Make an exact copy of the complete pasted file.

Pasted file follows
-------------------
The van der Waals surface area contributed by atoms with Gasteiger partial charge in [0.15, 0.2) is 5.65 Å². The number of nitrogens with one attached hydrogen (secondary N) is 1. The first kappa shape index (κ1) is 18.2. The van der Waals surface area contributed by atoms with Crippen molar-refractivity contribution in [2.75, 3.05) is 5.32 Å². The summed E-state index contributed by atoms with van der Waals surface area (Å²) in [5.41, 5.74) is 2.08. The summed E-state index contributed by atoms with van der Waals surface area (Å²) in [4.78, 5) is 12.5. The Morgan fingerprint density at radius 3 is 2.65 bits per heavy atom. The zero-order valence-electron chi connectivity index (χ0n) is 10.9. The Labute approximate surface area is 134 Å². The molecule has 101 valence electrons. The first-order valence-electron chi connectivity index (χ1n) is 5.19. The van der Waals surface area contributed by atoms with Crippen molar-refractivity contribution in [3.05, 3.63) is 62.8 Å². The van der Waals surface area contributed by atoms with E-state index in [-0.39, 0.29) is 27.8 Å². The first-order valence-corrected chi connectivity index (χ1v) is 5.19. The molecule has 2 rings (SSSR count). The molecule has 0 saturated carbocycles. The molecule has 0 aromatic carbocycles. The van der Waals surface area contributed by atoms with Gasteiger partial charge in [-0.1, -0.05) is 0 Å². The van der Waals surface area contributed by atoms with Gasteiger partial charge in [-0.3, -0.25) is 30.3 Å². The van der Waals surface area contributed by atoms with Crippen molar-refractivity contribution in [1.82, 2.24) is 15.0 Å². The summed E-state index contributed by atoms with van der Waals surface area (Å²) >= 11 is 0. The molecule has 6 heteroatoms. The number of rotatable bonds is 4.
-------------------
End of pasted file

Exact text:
The van der Waals surface area contributed by atoms with Gasteiger partial charge in [0.15, 0.2) is 5.65 Å². The number of nitrogens with one attached hydrogen (secondary N) is 1. The first kappa shape index (κ1) is 18.2. The van der Waals surface area contributed by atoms with Crippen molar-refractivity contribution in [2.75, 3.05) is 5.32 Å². The summed E-state index contributed by atoms with van der Waals surface area (Å²) in [5.41, 5.74) is 2.08. The summed E-state index contributed by atoms with van der Waals surface area (Å²) in [4.78, 5) is 12.5. The Morgan fingerprint density at radius 3 is 2.65 bits per heavy atom. The zero-order valence-electron chi connectivity index (χ0n) is 10.9. The Labute approximate surface area is 134 Å². The molecule has 101 valence electrons. The first-order valence-electron chi connectivity index (χ1n) is 5.19. The van der Waals surface area contributed by atoms with Crippen molar-refractivity contribution in [3.05, 3.63) is 62.8 Å². The van der Waals surface area contributed by atoms with E-state index in [-0.39, 0.29) is 27.8 Å². The first-order valence-corrected chi connectivity index (χ1v) is 5.19. The molecule has 2 rings (SSSR count). The molecule has 0 saturated carbocycles. The molecule has 0 aromatic carbocycles. The van der Waals surface area contributed by atoms with Gasteiger partial charge in [-0.1, -0.05) is 0 Å². The van der Waals surface area contributed by atoms with Gasteiger partial charge in [-0.3, -0.25) is 30.3 Å². The van der Waals surface area contributed by atoms with Crippen molar-refractivity contribution in [1.82, 2.24) is 15.0 Å². The summed E-state index contributed by atoms with van der Waals surface area (Å²) >= 11 is 0. The molecule has 6 heteroatoms. The number of rotatable bonds is 4.